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Bugging out with small children

Bugging out with small children
I’ve been a prepper for a long time, but when my daughter entered this world, my prepping views changed a lot. I now have this little human who depends on me for every little thing.

Being able to have all of her necessities at home is pretty simple. Simply prep for her as we would for ourselves; extra food and water, etc.

But how do you go about planning to bug out with a child?

At the time of writing this, my child is 16 months old. I did my first mock bug out with her when she was only 2 months old. I did this because I wasn’t going to sit around and wait for her to get older to “make it easier”. Bad things can happen at the drop of a dime, so I wanted to know how easy (or difficult) it would be.

She was a champ. It was August in central Texas which means it was HOT, so I tried to make the bug out quick, but she was fed and happy at the time. She was always a pleasant child, never cried very much (still doesn’t), so I suppose I’m a bit lucky in that way.

Bugging out with small childrenI first drove her in the Jeep to a destination, of course that was easy and everything went great.

Then I took out a jogging stroller and rolled her around in that. That, too, went great and she loved it.

Then I tried to carry her in a child carrier in front, wearing my BOB on my back. That also went great. We were close to each other which meant that we would get hotter quicker, so it was something I had to keep in mind.

I didn’t do this for a long, extended period of time. However, it gave me a lot to think about.

What would I do when she needed to be fed in the next two hours and every two-three hours after that? I would need to stop in a secure location and feed her.

What about her nap time? How would I deal with that with her being in the carrier? I probably would have had to turn her around so her head rested on my chest and just tried to rock her to sleep as I continued walking.

What if she started crying and wouldn’t stop? It might be an issue, depending on the situation, as I wouldn’t want any undue attention. I knew how to effectively calm her down, though, so I was confident there.

It just all depends on the situations.

It taught me a lot, to say the least.

The stuff that I packed for her was (remember, she was 2 months old when I did the mock bug out and it was quite hot):

  • Disposable and cloth diapers
  • Wipes
  • Blanket
  • Butt cream
  • Extra clothes
  • A couple toys
  • A pacifier
  • Bib
  • Small cloths

I think that’s about it. They don’t need a lot at 2 months; eat, sleep, poop.

Now that she’s older, and obviously continuing to get older, her needs change and her ability to do things changes, whether she listens or not, etc. And of course, her bug out bag needs will continually change. At the moment I’m carrying all of her stuff, but as she gets older, she’ll soon carry some things and eventually, she’ll carry everything (her food, extra clothes, toys, etc).

I’ve had her in a backpack and front carrier since she was 5 months old, hiking around everywhere, so she’s pretty used to being in a carrier and she loves it. She also loves the stroller, so that’s a positive as well.

I think it’s all about getting kids used to certain tasks. If you want your kids to be able to carry their own BOB, then get out for a walk and have them carry their bag. Get them involved in the making of their BOB, too. Get them involved in the whole bug out process and make it FUN! Put a time limit on it and see if the whole family can break their past time. Or maybe, whoever can get their gear in the car first and is seated and buckled in ready to go first, will get some sort of treat.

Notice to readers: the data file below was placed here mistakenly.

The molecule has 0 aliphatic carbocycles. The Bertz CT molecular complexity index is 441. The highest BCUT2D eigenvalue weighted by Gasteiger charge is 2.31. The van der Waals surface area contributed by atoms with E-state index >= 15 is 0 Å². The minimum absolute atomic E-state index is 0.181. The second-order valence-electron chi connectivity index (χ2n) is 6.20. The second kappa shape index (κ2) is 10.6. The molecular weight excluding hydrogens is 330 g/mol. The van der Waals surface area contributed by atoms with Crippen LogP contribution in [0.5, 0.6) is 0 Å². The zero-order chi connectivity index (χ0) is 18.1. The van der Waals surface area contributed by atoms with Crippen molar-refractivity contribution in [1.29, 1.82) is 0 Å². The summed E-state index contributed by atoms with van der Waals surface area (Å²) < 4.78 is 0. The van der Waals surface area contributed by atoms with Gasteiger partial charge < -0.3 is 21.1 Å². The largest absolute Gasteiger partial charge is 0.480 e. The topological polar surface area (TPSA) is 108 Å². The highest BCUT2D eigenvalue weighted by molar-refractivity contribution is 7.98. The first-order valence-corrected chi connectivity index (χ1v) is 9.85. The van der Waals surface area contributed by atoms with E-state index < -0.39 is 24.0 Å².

Make sure that you treat them as adults when it comes to bugging out situations. Tell them exactly why you’re doing it and how they can help. Don’t be demanding about anything, keep it positive, upbeat and let them know that they’re a valuable part of the household/team. That without them, the whole bugging out process would be lost!

I think the most important thing about any stressful situation, is to keep a positive, calm demeanor. If you’re stressed or angry, your kids will be, too, and even more so, they’ll start acting out in a lot worse ways than you.

Maybe giving your child a task, like counting how many cars they see and if they see any emergency vehicle, to let you know. Just something to keep them a bit more entertained so that you can concentrate.

Be honest, but keep your cool.

That’s where mock bug outs come into play, it teaches you and it’ll teach them.

Kids can be loud, they can be defiant and they can be a handful. It’s all about planning way ahead of time to get them into proper routines and getting them used to certain tasks well before an emergency ever happens.

Prepping with kids is a whole new ball game. However, with proper planning, we can easily involve them everyday preps, while at the same time making it known that in the event of an emergency or disaster, it will need to be taken seriously with the appropriate actions. Kids can be overactive and easily excitable, but they are far more observant and intelligent than we usually give them credit for. Involve them the best that you can and don’t forget to make it fun and engaging.



About the Author

Bugging out with small childrenMy name is Morgan and I’m a wife, mother and I love all things outdoors and prepping related! I’m on a mission to help people be better prepared, while at the same time always learning new things myself and never being happy with the status quo. Join me on my website:

Check out Morgan’s YouTube channel as well at Rogue Preparedness.

All content and images provided courtesy of Morgan and


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